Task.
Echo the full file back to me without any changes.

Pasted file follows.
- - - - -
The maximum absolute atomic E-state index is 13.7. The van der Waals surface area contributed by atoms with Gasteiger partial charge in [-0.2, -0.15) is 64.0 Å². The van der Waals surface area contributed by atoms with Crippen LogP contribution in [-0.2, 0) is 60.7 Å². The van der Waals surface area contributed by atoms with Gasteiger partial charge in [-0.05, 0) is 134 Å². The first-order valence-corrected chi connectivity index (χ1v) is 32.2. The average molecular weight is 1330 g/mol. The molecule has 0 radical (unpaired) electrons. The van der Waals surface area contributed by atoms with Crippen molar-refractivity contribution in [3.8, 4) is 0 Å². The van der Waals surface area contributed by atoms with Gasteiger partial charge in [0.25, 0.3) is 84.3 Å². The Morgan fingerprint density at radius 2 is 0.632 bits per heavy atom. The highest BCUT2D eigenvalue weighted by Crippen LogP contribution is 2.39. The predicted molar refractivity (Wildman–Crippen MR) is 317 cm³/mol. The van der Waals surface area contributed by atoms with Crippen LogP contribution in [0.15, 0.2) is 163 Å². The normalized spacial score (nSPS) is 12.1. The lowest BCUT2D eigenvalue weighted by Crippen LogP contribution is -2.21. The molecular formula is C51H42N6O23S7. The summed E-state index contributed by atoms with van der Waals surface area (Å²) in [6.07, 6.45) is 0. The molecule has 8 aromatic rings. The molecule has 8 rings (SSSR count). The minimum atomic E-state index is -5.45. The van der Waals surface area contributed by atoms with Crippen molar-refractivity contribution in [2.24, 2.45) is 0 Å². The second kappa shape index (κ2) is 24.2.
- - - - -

The maximum absolute atomic E-state index is 13.7. The van der Waals surface area contributed by atoms with Gasteiger partial charge in [-0.2, -0.15) is 64.0 Å². The van der Waals surface area contributed by atoms with Crippen LogP contribution in [-0.2, 0) is 60.7 Å². The van der Waals surface area contributed by atoms with Gasteiger partial charge in [-0.05, 0) is 134 Å². The first-order valence-corrected chi connectivity index (χ1v) is 32.2. The average molecular weight is 1330 g/mol. The molecule has 0 radical (unpaired) electrons. The van der Waals surface area contributed by atoms with Crippen molar-refractivity contribution in [3.8, 4) is 0 Å². The van der Waals surface area contributed by atoms with Gasteiger partial charge in [0.25, 0.3) is 84.3 Å². The Morgan fingerprint density at radius 2 is 0.632 bits per heavy atom. The highest BCUT2D eigenvalue weighted by Crippen LogP contribution is 2.39. The predicted molar refractivity (Wildman–Crippen MR) is 317 cm³/mol. The van der Waals surface area contributed by atoms with Crippen LogP contribution in [0.15, 0.2) is 163 Å². The normalized spacial score (nSPS) is 12.1. The lowest BCUT2D eigenvalue weighted by Crippen LogP contribution is -2.21. The molecular formula is C51H42N6O23S7. The summed E-state index contributed by atoms with van der Waals surface area (Å²) in [6.07, 6.45) is 0. The molecule has 8 aromatic rings. The molecule has 8 rings (SSSR count). The minimum atomic E-state index is -5.45. The van der Waals surface area contributed by atoms with Crippen molar-refractivity contribution in [2.24, 2.45) is 0 Å². The second kappa shape index (κ2) is 24.2.